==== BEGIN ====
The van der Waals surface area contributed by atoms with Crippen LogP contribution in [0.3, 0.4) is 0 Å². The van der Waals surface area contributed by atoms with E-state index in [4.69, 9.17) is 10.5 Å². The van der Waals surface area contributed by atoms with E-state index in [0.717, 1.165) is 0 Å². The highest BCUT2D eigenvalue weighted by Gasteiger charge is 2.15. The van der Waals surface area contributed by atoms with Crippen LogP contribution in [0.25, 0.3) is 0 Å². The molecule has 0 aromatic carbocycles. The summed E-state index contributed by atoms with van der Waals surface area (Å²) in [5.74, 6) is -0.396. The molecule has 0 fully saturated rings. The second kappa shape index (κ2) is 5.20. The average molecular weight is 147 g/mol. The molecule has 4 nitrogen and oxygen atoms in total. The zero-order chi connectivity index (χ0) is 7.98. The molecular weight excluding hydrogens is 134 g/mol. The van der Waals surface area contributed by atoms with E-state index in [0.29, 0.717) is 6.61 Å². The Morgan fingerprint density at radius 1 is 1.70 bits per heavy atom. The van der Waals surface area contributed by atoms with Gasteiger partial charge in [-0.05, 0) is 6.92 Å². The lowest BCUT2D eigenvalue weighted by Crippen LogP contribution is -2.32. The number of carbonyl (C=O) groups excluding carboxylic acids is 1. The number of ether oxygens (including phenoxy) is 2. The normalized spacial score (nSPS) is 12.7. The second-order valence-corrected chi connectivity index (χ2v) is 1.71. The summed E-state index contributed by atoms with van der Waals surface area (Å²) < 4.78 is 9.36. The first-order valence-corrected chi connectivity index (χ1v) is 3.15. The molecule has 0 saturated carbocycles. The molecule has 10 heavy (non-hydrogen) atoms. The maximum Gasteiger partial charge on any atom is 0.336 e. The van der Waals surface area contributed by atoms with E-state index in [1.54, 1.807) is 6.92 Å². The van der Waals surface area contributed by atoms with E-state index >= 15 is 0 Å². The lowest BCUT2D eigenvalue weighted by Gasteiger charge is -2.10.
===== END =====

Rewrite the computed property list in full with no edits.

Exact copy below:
The van der Waals surface area contributed by atoms with Crippen LogP contribution in [0.3, 0.4) is 0 Å². The van der Waals surface area contributed by atoms with E-state index in [4.69, 9.17) is 10.5 Å². The van der Waals surface area contributed by atoms with E-state index in [0.717, 1.165) is 0 Å². The highest BCUT2D eigenvalue weighted by Gasteiger charge is 2.15. The van der Waals surface area contributed by atoms with Crippen LogP contribution in [0.25, 0.3) is 0 Å². The molecule has 0 aromatic carbocycles. The summed E-state index contributed by atoms with van der Waals surface area (Å²) in [5.74, 6) is -0.396. The molecule has 0 fully saturated rings. The second kappa shape index (κ2) is 5.20. The average molecular weight is 147 g/mol. The molecule has 4 nitrogen and oxygen atoms in total. The zero-order chi connectivity index (χ0) is 7.98. The molecular weight excluding hydrogens is 134 g/mol. The van der Waals surface area contributed by atoms with E-state index in [0.29, 0.717) is 6.61 Å². The Morgan fingerprint density at radius 1 is 1.70 bits per heavy atom. The van der Waals surface area contributed by atoms with Gasteiger partial charge in [-0.05, 0) is 6.92 Å². The lowest BCUT2D eigenvalue weighted by Crippen LogP contribution is -2.32. The number of carbonyl (C=O) groups excluding carboxylic acids is 1. The number of ether oxygens (including phenoxy) is 2. The normalized spacial score (nSPS) is 12.7. The second-order valence-corrected chi connectivity index (χ2v) is 1.71. The summed E-state index contributed by atoms with van der Waals surface area (Å²) < 4.78 is 9.36. The first-order valence-corrected chi connectivity index (χ1v) is 3.15. The molecule has 0 saturated carbocycles. The molecule has 10 heavy (non-hydrogen) atoms. The maximum Gasteiger partial charge on any atom is 0.336 e. The van der Waals surface area contributed by atoms with E-state index in [1.54, 1.807) is 6.92 Å². The van der Waals surface area contributed by atoms with E-state index >= 15 is 0 Å². The lowest BCUT2D eigenvalue weighted by Gasteiger charge is -2.10.